The color of white

Nov. 1, 2004
"Did my teeth really get whiter?" "Can you see a difference?" "I'm not sure I can see a difference." How many times have we heard these questions or comments?

by Victoria DaCosta

"Did my teeth really get whiter?" "Can you see a difference?" "I'm not sure I can see a difference." How many times have we heard these questions or comments? Our patients see white teeth on movie stars, billboards, their friends, and even their dental hygienist. They all want to have exactly what they see. They're confident that, if they spend between $300 and $500, they will achieve "the same look." While I believe in giving a patient what they want, how do we know, or how does our patient know there is a difference before and after a teeth-whitening treatment?

Until recently, we had to use the plastic shade guide. What I find most amazing about this method is that it is most subjective. The color I choose to match my patient's teeth usually depends on the lighting inside my operatory. But I recently read this is not the only factor. For example, eye fatigue, glare, and lighting conditions are some of the factors we cannot control. Also, no two people see color the same because human eyes are all different. With this in mind, one can clearly see that patients will view the results of teeth whitening different than us. Even when I send patients home with the upper arch tray for whitening, and have them return one week later for the bottom tray to compare top to bottom, I still hear complaints!

I recently came across an electronic shade-taking hand-held device. There are two methods that measure the color of teeth accurately and use two types of technology. One, called a spectrophotometer, measures visible energy for each hue of the spectrum. The other, called a colorimeter, measures radiant energy for each primary color. In this article I will discuss the value of the colorimeter hand-held device method.

The future of better communication is here. We email, import, export, click, and delete - all with a keyboard and mouse! Using an electronic shade-taking device is no different. The electronic shade-taking device takes the guesswork out of results. No more, "Well, it looks whiter to me" comments from your co-workers to your patient, all while your patient is not convinced with the results.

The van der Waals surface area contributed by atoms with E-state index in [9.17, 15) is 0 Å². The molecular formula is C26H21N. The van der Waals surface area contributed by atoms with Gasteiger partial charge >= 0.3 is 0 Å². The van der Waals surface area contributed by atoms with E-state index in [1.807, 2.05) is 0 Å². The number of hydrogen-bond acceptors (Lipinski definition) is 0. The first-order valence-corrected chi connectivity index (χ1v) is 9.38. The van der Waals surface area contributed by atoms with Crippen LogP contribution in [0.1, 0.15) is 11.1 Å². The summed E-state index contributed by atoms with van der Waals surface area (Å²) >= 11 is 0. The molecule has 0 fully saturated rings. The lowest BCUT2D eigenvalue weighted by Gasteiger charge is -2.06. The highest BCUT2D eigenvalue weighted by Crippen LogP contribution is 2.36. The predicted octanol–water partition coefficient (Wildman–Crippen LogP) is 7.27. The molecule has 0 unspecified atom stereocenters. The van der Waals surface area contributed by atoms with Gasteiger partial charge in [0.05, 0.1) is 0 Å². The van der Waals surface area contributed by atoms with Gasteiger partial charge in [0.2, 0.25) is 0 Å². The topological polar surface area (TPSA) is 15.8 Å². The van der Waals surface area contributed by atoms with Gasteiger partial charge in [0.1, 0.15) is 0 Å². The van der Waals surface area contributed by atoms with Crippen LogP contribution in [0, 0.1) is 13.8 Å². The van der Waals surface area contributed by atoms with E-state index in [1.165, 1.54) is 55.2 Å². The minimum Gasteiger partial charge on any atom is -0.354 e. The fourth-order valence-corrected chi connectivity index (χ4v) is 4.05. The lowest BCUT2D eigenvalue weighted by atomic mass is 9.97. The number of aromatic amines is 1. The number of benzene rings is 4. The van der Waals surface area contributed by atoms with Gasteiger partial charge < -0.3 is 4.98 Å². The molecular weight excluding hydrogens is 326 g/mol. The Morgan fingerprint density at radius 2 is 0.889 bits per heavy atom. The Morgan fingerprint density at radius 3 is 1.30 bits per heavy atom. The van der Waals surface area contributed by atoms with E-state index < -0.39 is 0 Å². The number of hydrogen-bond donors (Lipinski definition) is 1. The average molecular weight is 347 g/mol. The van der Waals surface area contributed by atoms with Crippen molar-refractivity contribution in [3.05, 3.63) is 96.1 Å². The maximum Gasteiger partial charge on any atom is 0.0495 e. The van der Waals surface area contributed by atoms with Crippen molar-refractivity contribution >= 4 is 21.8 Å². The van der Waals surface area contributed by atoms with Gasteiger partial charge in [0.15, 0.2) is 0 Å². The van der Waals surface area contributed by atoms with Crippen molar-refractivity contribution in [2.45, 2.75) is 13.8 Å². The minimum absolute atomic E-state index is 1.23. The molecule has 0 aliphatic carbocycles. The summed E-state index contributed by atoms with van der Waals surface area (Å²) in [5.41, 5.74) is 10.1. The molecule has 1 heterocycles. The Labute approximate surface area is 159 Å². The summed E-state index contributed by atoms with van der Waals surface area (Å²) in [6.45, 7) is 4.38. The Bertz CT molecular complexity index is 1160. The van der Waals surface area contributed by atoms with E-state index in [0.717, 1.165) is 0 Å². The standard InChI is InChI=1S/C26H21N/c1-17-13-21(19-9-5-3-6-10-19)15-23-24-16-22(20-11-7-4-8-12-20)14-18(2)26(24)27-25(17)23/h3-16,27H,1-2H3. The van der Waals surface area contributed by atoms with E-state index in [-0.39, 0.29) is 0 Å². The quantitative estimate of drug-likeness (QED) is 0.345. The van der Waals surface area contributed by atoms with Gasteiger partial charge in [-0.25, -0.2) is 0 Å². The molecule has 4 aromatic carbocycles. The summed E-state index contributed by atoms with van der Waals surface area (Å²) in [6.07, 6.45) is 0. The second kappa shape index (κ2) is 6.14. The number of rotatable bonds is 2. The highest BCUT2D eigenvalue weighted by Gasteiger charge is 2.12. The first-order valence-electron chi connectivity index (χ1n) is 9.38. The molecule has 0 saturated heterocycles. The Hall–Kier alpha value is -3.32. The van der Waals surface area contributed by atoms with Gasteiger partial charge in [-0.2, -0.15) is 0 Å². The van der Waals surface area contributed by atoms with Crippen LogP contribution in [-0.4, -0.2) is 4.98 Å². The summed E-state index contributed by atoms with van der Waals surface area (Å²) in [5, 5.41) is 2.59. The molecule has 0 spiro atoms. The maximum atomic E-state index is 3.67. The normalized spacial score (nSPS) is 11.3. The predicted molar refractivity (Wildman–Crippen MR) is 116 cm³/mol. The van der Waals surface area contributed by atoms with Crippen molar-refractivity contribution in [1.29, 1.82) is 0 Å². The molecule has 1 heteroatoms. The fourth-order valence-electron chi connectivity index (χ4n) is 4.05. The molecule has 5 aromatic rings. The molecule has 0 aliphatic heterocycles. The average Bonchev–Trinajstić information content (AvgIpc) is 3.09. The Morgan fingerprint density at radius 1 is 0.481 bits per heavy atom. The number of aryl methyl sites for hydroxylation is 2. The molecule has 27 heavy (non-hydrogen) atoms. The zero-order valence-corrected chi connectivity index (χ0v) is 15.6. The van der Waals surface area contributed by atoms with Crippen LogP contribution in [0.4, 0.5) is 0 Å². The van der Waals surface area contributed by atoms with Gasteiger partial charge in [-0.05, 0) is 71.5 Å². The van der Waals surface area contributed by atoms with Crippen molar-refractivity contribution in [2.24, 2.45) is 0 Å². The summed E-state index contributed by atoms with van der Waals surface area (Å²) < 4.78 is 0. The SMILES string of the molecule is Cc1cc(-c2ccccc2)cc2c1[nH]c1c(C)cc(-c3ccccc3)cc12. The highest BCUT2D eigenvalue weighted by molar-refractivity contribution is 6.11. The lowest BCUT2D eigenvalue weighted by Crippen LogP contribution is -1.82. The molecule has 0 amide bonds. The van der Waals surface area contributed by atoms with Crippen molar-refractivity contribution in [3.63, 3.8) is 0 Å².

Four companies sell electronic whitening devices: Cynovad ShadeScan, Vita Easyshade, Shofu ShadeEye, and X-Rite ShadeVision. The devices retail for about $4,000 to $6,000 including the software. I suspect in the future these devices will be available bundled along with your practice management software. But until that happens, we are limited to purchasing it separately.

Using the device as a communication tool is key to accurate shade taking. The colorimeter technology existing in X-Rite ShadeVision gives an accurate reading of the teeth color. You will receive a tooth color map. Not only can you see the different shades on one tooth, but so can the patient.


Press a button, and the device captures the image of the tooth on a mini-viewing screen.

It provides an original view of the tooth in the upper left, an image of the color breakdown in the upper middle, and incisal/gingival definitions in the upper right.

When ShadeVision's periscope is calibrated and placed against the patient's tooth contacting the gingiva, you get three readings on the screen after the measurement is downloaded. This is the only device to do this.

• Shade measurements - Chroma refers to the intensity of color. Value describes the brightness (lightness or darkness) of color. Hue refers to the basic color of the tooth, such as blue or yellow.